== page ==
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Empty Hulls by Weight?

Discussion in 'Shooting Related Threads' started by Avaldes, Jun 17, 2013.

  1. Avaldes

    Avaldes Well-Known Member

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    What measure do people use to determine the number of empty hulls they have by weight? I have a couple of 90 gal containers that I keep my STS and Nitro hulls in. There are a lot of them there and my kids asked me how many I have? Well I don't really know, but we can certainly find out.

    If you have a good measure of the number of hulls by weight, say for Nitro/STS and Federal Papers, I would very much appreciate that info. Thanks in advance.

    -Aaron
     
  2. Nebs

    Nebs Well-Known Member

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    You will need to know the weight of the containers when empty and when full. Then weigh a single hull and then divide the difference between full/empty container weights by the weight of a single hull. Sort of like this: (full - empty)/single hull weight = number of hulls in container.
     
  3. hmb

    hmb Well-Known Member

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    Put an empty hull on your powder scale. You will have the weight in grains. Divide 7000 by that number and you will have how many hulls per pound. Now multiply the weight of the hulls in the container by that number and you will know how many hulls you have. HMB
     
  4. mike campbell

    mike campbell Active Member

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    Sorta like that, but I'd weigh 10 or even 100 so you get a good average. And, as said, you need to know the weight of the empty container.

    I occasionally sell hulls and I'm not about to count out 500 hulls. So I measure them by the hundred-weight then throw in a couple extra hands full.
     
  5. Avaldes

    Avaldes Well-Known Member

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    Thanks guys,

    I can do the math part, I was just curious to see if anyone had emperically found good values that correlated well. If not then it is off to weigh hulls. Thanks again!

    -Aaron
     
  6. Nebs

    Nebs Well-Known Member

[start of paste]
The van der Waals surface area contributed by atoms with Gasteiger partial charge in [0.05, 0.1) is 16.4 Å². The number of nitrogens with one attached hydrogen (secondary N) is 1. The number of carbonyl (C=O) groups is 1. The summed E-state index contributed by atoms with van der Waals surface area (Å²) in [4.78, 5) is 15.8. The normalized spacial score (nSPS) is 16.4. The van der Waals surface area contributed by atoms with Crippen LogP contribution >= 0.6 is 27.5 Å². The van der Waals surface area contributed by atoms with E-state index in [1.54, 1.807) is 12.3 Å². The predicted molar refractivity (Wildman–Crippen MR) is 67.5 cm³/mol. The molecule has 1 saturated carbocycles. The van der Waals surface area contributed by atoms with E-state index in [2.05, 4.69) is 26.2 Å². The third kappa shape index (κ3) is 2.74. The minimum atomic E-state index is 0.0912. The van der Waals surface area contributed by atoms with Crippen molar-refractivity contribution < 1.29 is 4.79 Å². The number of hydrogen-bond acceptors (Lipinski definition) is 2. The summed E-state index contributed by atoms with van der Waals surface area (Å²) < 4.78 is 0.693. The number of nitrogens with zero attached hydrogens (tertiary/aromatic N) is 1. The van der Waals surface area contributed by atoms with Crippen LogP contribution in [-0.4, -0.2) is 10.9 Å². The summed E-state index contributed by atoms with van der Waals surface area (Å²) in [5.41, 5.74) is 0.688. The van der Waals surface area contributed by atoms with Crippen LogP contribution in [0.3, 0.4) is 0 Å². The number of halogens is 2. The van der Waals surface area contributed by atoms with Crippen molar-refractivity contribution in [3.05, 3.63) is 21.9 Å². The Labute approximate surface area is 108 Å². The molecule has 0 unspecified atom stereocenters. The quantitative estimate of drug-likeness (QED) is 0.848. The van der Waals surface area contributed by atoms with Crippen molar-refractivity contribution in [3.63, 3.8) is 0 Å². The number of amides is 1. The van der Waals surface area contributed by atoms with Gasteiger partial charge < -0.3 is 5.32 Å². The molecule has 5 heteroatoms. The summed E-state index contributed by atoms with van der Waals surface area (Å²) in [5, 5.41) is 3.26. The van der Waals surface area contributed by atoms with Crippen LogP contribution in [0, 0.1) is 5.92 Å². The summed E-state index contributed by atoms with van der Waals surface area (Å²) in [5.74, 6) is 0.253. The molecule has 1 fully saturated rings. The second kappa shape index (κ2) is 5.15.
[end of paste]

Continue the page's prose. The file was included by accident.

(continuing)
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    Looks like about 56 hulls per pound. For STS.
     
  7. Avaldes

    Avaldes Well-Known Member

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    Thanks Nebs. That is exactly what I was looking for.

    -Aaron
     
  8. ljuticsscentennialpro

    ljuticsscentennialpro Member

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    Gallon ZipLock freezer bags hold about 100 hulls. Bob
     
  9. wolfram

    wolfram Well-Known Member

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    You will have something like 8100 hulls in a full 90 gallon container.
     
  10. brdslayr

    brdslayr Well-Known Member

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    485 weighed 12 lbs in a 5 gal bucket.
     
  11. DENNISMASTROLIA1

    DENNISMASTROLIA1 Active Member

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    Take 50 or 100 hulls in a plastic freezer bag to the market. Go to the fruit section and weigh them. Very Easy
     
  12. pitt4570

    pitt4570 Member

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    500 hulls in a paper sack about 9.6 to 9.8
     
  13. spitter

    spitter Well-Known Member TS Supporters

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    When my grandkids wanted to know how many hulls I had, I gave them a counting job... after counting multiple thousands of Premiers as well as STS and Nitros, they know what a once-fired hull looks like and what hulls Grandpa likes to harvest...

    Make it a learning experience...

    Jay
     
  14. Avaldes

    Avaldes Well-Known Member

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    I am making it a math learing experience. I am an engineer and this is the kind of problem one might solve if they are interested in the field.

    So we will make some predictions based in the data provided here and then make some measurements and see how close the predictions are to actual results. :)

    It is a bit much for 5 year olds to understand, but that's ok.
     
  15. lonebull

    lonebull Member

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    1.8# per 100...USPS scale. Ron
     
  16. Oregunner

    Oregunner Well-Known Member

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    I guess 150 pounds for a 90 gallon container full. 8100 hulls reloaded 6 times each would make about 200 flats. Shooting a flat a week, almost a 4 year supply. Depending on how old you are, you better keep hoarding. Mark
     
  17. guinner16

    guinner16 TS Member

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    I just did mine and glad I did, because I need more hulls!!! AA's measured out to about 54.71 per pound. I averaged ten hulls and they came to about 127.91 grains per hull. I ended up about 5200 once fired, and 1,500 loads which will get one more load, and then see the garbage. I would like to be at about 10,000 once fired.
     
  18. Jawhawker

    Jawhawker TS Member

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    Any idea of the interior dimensions of the containers ?
     
  19. Nebs

    Nebs Well-Known Member

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    Sounds like AAs may be a tad heavier than STS. When I prognosticated 56/lb for STS, I used 125 gr. per, which was rounded up from 124.5 gr. for the one I weighed.
     
  20. perezal

    perezal Member

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    1,000 Hulls is 10LBS